dormitory construction since the able for the construction of grad-
completion of Markley in 1958. uate school buildings. This money
Present Plans will be distributed directly by the
Plans now call for the opening federal government. However, the
of a residence hall on North Cam- regulations concerning its distri-.
pus next fall, and the construe- Ibution have not yet been drawr
tion of at least one other dormi- up.
tory there to open in 1966. In "I presume that the regulations
addition, living facilities are now concerning the grant application,
in the planning stage for' the will be drawn up-by the end of the
residential college, slated to open fiscal year 1965. If so, the funds'
in 1968. will be available during fiscal year
The biggest blow dealt in 'the 1966," McKevitt said.
administrative decision was to . a
South Quad residents. There 18 h niversity illthnpl
g otafr~a Livrnment fr i

students are being added to each 'n 61 r ltuu ub i 1,
hous-a ttal f 14 refgeesfunds for the construction of the
house-a total of 144 refugees addition to the General Library
from makeshift quarters. This will amount to about $1.5
Some students in the quad met m ill.
the decision with anger. .rilion.
South Quadrangle President The $463 million of title I war
James Sheridan said yesterday in to be allocated during the fiscal
a letter to all residents, "Last year 1964, which ended last June
spring when the first word got However, the appropriations bill
out about the possibilities of trip- was not passed in time. Thus
ling some of the rooms of South HEW asked Congress to double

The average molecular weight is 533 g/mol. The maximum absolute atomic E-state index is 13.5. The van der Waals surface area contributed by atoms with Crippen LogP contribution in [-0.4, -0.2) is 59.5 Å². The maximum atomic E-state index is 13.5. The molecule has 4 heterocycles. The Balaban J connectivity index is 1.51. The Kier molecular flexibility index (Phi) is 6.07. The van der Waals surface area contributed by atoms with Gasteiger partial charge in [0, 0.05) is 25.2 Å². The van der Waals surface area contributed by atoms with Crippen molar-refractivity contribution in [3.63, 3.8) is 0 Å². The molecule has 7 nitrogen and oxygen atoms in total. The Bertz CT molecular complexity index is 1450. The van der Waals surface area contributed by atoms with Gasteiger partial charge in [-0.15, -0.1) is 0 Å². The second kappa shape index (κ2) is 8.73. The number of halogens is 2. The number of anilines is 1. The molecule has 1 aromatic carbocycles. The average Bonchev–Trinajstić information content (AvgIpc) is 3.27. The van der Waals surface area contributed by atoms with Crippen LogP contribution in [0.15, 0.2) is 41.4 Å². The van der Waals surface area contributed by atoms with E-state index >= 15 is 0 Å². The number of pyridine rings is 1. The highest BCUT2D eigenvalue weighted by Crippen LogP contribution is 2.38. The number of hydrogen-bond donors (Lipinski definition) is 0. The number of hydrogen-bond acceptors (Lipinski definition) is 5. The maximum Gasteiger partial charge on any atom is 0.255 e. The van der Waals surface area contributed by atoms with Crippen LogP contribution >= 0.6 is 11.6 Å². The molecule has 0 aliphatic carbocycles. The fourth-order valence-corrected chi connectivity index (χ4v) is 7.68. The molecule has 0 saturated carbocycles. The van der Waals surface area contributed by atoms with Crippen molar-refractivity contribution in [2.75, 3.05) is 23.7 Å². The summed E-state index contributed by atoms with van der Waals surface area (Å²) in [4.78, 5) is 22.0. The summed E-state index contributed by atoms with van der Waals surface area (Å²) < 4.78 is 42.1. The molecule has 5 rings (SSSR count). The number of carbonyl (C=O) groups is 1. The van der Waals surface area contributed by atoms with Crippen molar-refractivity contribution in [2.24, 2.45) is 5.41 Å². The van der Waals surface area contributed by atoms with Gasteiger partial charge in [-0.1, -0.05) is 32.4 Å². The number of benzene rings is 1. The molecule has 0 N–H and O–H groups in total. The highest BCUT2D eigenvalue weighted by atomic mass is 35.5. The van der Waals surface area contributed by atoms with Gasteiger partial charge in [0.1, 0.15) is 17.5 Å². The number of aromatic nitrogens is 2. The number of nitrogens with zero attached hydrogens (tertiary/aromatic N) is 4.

Quad, a tremendous wave of pro- the money for the fiscal year 1965
test developed from both the quad Congress refused to pass this mo-J
oouncil anad staff. The administra- tion. r
tion met these complaints by com- Also in the bill released by the
forting us that there was only a House-Senate conference commit-
chance in a million that even a tee was a measure allocating $2.5
few South Quad rooms would be billion for the construction of the
converted." Midwest Water Pollution Control
Laboratory in Ann Arbor.
The federal Water Pollutior
K hanh B aek, Control Act states that the lab-
tr+r nill ha dr "~fn the nI

continue to be felt as the new students crowd higher-level courses.
Haber noted that 17 or 18 new sections have been added to pro-
vide space for the college's 2760 freshmen-about 250 more than had
been expected last spring.
"We are prepared The students are in class," he emphasized.
While a large number of students still have program difficulties-
because many courses were closed early-Haber said "it has never
been our intention to accommodate every freshman in the exact
courses he desires during the first semester..
"The impositions we must impose aren't so much asking someone
to do some ungodly thing as asking him, perhaps, to take a class at
eight in the morning. We are utilizing our available space and faculty
to the fullest," he said.
Haber expressed considerable concern over the fact that many
faculty have had to double up in office space. He felt space problems
in general were a limiting factor on the college's ability to adjust to
According to Need
The precise situation in number and size of classes, nevertheless,'
differed from department to department. While the distribution of
17-18 new sections went roughly -according to need for the nine
departments involved, some sections are reported manageable and
others too large.
Most faculty and chairmen contacted, however, seemed to share
Haber's confidence that education will not necessarily be diluted.
Perhaps the largest freshman course, English 123, has been
relatively unaffected by the enrollments, Prof. Hubert M. English,
in charge of the freshman courses, said last night.
Because English 124 is no longer required in the second semester,
"a good fraction of the freshmen will be able to take 123 at that
time," he explained. The department did not add new sections, but
instead closed 123 early last week.

English noted, however, that a large number of students had
been turned away and that it is difficult to tell if the department
will be able to handle all of them in the spring.
In mathematics, Prof. George Hay, department chairman, re-
ported an addition of five sections for Math 115, with about four